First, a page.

Creating a materialized view

How to create CQL materialized views.

In Cassandra 3.0 and later, a materialized view is a table that is built from another table's data with a new primary key and new properties. In Cassandra, queries are optimized by primary key definition. Standard practice is to create the table for the query, and create a new table if a different query is needed. Until Cassandra 3.0, these additional tables had to be updated manually in the client application. A materialized view automatically receives the updates from its source table.

Secondary indexes are suited for low cardinality data. Queries of high cardinality columns on secondary indexes require Cassandra to access all nodes in a cluster, causing high read latency.

Materialized views are suited for high cardinality data. The data in a materialized view is arranged serially based on the view's primary key. Materialized views cause hotspots when low cardinality data is inserted.

Requirements for a materialized view:
  • The columns of the source table's primary key must be part of the materialized view's primary key.
  • Only one new column can be added to the materialized view's primary key. Static columns are not allowed.

You can create a materialized view with its own WHERE conditions and its own properties.

Materialized view example

The following table is the original, or source, table for the materialized view examples in this section.
CREATE TABLE cyclist_mv (cid UUID PRIMARY KEY, name text, age int, birthday date, country text);
This table holds values for the name, age, birthday, and country affiliation of several cyclists.
The cyclist_mv table can be the basis of a materialized view that uses age in the primary key.
AS SELECT age, birthday, name, country 
FROM cyclist_mv 
PRIMARY KEY (age, cid);
This CREATE MATERIALIZED VIEW statement has several features:
  • The AS SELECT phrase identifies the columns copied from the base table to the materialized view.
  • The FROM phrase identifies the source table from which Cassandra will copy the data.
  • The WHERE clause must include all primary key columns with the IS NOT NULL phrase so that only rows with data for all the primary key columns are copied to the materialized view.
  • As with any table, the specification of the primary key columns. Since cyclist_mv, the source table, uses cid as its primary key, cid must be present in the materialized view's primary key.
    Note: In this materialized view, age is used as the primary key and cid is a clustering column. In Cassandra3.0 and earlier, you cannot use a column as a clustering column if any of its values is larger than 64K bytes.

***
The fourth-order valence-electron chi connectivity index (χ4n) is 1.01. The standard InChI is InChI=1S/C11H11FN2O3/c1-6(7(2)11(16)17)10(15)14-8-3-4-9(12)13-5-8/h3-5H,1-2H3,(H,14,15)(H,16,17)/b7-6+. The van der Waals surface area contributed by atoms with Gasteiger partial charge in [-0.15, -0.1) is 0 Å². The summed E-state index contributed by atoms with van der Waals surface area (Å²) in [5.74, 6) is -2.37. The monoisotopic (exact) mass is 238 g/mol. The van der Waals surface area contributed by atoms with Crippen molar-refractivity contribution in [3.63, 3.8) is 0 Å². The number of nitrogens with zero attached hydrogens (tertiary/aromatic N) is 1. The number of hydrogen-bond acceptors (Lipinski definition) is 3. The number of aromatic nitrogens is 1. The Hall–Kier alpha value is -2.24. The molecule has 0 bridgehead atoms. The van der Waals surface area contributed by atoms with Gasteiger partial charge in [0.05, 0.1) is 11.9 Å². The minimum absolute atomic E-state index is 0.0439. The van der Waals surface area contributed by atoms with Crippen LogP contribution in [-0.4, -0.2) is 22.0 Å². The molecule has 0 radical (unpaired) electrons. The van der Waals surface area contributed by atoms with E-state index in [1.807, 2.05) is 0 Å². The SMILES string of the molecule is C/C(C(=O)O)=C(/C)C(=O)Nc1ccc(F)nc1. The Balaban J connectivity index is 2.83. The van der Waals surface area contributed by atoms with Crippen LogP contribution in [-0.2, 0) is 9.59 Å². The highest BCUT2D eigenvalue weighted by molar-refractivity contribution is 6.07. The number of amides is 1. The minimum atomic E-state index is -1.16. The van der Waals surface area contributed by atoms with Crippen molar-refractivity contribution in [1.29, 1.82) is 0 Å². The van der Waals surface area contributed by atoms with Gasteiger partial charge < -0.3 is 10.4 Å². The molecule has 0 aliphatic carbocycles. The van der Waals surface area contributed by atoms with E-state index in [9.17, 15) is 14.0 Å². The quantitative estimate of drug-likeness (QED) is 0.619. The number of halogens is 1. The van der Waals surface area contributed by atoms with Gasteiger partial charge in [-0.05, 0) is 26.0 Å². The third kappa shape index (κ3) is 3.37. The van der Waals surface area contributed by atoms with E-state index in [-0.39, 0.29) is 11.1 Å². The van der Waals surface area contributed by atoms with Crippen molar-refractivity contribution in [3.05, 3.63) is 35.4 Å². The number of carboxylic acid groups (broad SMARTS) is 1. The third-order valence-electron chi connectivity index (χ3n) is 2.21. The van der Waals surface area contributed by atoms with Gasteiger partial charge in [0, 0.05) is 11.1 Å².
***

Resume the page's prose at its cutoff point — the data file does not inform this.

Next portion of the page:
Because the new materialized view is partitioned by age, it supports queries based on the cyclists' ages.
SELECT age, name, birthday FROM cyclist_by_age WHERE age = 18;
Other materialized views, based on the same source table, can organize information by cyclists' birthdays or countries of origin.
CREATE MATERIALIZED VIEW cyclist_by_birthday 
AS SELECT age, birthday, name, country 
FROM cyclist_mv 
PRIMARY KEY (birthday, cid);

CREATE MATERIALIZED VIEW cyclist_by_country 
AS SELECT age,birthday, name, country 
FROM cyclist_mv 
PRIMARY KEY (country, cid);
The following queries use the new materialized views.
SELECT age, name, birthday FROM cyclist_by_country WHERE country = 'Netherlands';
SELECT age, name, birthday FROM cyclist_by_birthday WHERE birthday = '1987-09-04';
In Cassandra 3.10 and later, a materialized view can be created using a filtering statement that includes a restriction on a non-primary key column.
CREATE MATERIALIZED VIEW cyclist_by_birthday_Netherlands 
AS SELECT age, birthday, name, country 
FROM cyclist_mv 
AND country='Netherlands'
PRIMARY KEY (birthday, cid);
This materialized view will only store information for cyclists from the Netherlands because of the addition of:
AND country='Netherlands'
to the WHERE clause. Now a query can be submitted to find those cyclists from the Netherlands with a particular birthday:
SELECT age, name, birthday FROM cyclist_by_birthday WHERE birthday = '1997-02-08';

When another INSERT is executed on cyclist_mv, Cassandra updates the source table and both of these materialized views. When data is deleted from cyclist_mv, Cassandra deletes the same data from any related materialized views.

Materialized views allow fast lookup of the data using the normal Cassandra read path. However, materialized views do not have the same write performance as normal table writes. Cassandra performs an additional read-before-write to update each materialized view. To complete an update, Cassandra preforms a data consistency check on each replica. A write to the source table incurs latency. The performance of deletes on the source table also suffers. If a delete on the source table affects two or more contiguous rows, this delete is tagged with one tombstone. But these same rows may not be contiguous in materialized views derived from the source table. If they are not, Cassandra creates multiple tombstones in the materialized views.

Cassandra can only write data directly to source tables, not to materialized views. Cassandra updates a materialized view asynchronously after inserting data into the source table, so the update of materialized view is delayed. Cassandra performs a read repair to a materialized view only after updating the source table.

For additional information on how materialized views work, go to New in Cassandra 3.0: Materialized Views and Cassandra Summit 2015 talk on Materialized Views.